Beacon Hill Theatre
1 Beacon Street,
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Previously operated by: Sack Theatres
Firms: William Riseman Associates
Previous Names: Beacon Theatre
News About This Theater
- Jan 26, 2009 — Remembering Cinerama (Part 19: Boston)
The original Beacon Theatre was opened February 17, 1910 by movie theatre pioneer Jacob Lourie and to the designs of architect Clarence H. Blackhall. The building at 47-53 Tremont Street was built in 1874 as a bank. In 1948, the architectural firm William Riseman Associates remodeled the theatre and it was renamed Beacon Hill Theatre from November 10, 1948.
Ben Sack allegedly won this theatre in a poker game, and it became the beginning of what eventually became the regionally dominant Sack Theatres chain.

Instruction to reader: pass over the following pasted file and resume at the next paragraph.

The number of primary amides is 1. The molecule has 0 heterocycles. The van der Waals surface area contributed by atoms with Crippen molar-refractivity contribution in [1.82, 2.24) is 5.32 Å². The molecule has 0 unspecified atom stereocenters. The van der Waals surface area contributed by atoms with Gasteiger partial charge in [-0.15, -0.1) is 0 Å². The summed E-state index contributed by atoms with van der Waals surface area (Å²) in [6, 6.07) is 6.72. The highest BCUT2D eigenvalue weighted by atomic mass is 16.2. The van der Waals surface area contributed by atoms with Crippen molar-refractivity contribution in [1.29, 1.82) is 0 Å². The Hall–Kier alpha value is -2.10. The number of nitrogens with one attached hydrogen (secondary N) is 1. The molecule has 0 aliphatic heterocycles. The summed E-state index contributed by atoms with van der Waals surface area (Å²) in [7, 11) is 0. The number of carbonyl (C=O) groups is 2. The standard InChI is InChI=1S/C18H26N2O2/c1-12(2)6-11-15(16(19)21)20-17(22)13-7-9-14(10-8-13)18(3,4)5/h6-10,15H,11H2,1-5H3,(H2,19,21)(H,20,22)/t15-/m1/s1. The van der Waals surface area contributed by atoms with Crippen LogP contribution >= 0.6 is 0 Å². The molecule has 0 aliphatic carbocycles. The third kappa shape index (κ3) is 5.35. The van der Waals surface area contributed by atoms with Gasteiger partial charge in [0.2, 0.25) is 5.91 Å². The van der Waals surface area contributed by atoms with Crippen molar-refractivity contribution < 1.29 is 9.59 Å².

From at least World War II through the 1960’s, the Beacon/Beacon Hill Theatre was one of Boston’s premiere art houses. In 1969, it was torn down and replaced with the One Beacon Street tower, which contained a new single-screen Beacon Hill Theatre in its basement.
The second Beacon Hill Theatre, which opened in 1971, featured primarily first-run Hollywood films. It was triplexed in the early-1980’s and briefly became an art house again, until Sack opened the Copley Place multiplex.
During its last few years, the Beacon Hill Theatre showed mostly B-grade action and exploitation films, mixed in with an occasional move-over from one of Sack’s better-quality downtown houses.
In 1992, it became the first of many former Sack Theatres that Loews would close over the following decade.
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